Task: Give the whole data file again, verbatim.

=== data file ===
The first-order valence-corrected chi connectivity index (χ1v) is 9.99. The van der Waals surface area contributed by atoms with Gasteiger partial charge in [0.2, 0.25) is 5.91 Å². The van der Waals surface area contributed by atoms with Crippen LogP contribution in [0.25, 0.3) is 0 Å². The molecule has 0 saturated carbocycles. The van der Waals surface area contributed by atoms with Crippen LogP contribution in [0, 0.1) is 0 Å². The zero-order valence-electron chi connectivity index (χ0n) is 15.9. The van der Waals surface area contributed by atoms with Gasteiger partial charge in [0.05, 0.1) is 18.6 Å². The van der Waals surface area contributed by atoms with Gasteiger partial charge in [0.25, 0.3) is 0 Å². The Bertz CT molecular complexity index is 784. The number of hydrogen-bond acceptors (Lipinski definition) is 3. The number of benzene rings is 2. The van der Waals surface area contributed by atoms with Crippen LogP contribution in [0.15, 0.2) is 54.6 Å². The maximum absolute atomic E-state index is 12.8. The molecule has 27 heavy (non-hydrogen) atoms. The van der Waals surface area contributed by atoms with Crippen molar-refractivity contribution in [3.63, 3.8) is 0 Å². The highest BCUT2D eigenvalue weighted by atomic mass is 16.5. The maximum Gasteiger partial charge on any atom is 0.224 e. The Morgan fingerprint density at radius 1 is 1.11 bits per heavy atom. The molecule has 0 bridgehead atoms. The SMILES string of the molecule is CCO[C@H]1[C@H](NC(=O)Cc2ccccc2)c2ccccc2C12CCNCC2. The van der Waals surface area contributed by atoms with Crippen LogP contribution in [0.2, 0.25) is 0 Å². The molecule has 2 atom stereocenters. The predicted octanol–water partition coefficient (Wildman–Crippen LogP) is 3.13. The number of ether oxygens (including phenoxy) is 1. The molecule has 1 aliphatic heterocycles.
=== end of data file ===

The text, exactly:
The first-order valence-corrected chi connectivity index (χ1v) is 9.99. The van der Waals surface area contributed by atoms with Gasteiger partial charge in [0.2, 0.25) is 5.91 Å². The van der Waals surface area contributed by atoms with Crippen LogP contribution in [0.25, 0.3) is 0 Å². The molecule has 0 saturated carbocycles. The van der Waals surface area contributed by atoms with Crippen LogP contribution in [0, 0.1) is 0 Å². The zero-order valence-electron chi connectivity index (χ0n) is 15.9. The van der Waals surface area contributed by atoms with Gasteiger partial charge in [0.05, 0.1) is 18.6 Å². The van der Waals surface area contributed by atoms with Gasteiger partial charge in [0.25, 0.3) is 0 Å². The Bertz CT molecular complexity index is 784. The number of hydrogen-bond acceptors (Lipinski definition) is 3. The number of benzene rings is 2. The van der Waals surface area contributed by atoms with Crippen LogP contribution in [0.15, 0.2) is 54.6 Å². The maximum absolute atomic E-state index is 12.8. The molecule has 27 heavy (non-hydrogen) atoms. The van der Waals surface area contributed by atoms with Crippen molar-refractivity contribution in [3.63, 3.8) is 0 Å². The highest BCUT2D eigenvalue weighted by atomic mass is 16.5. The maximum Gasteiger partial charge on any atom is 0.224 e. The Morgan fingerprint density at radius 1 is 1.11 bits per heavy atom. The molecule has 0 bridgehead atoms. The SMILES string of the molecule is CCO[C@H]1[C@H](NC(=O)Cc2ccccc2)c2ccccc2C12CCNCC2. The van der Waals surface area contributed by atoms with Crippen LogP contribution in [0.2, 0.25) is 0 Å². The molecule has 2 atom stereocenters. The predicted octanol–water partition coefficient (Wildman–Crippen LogP) is 3.13. The number of ether oxygens (including phenoxy) is 1. The molecule has 1 aliphatic heterocycles.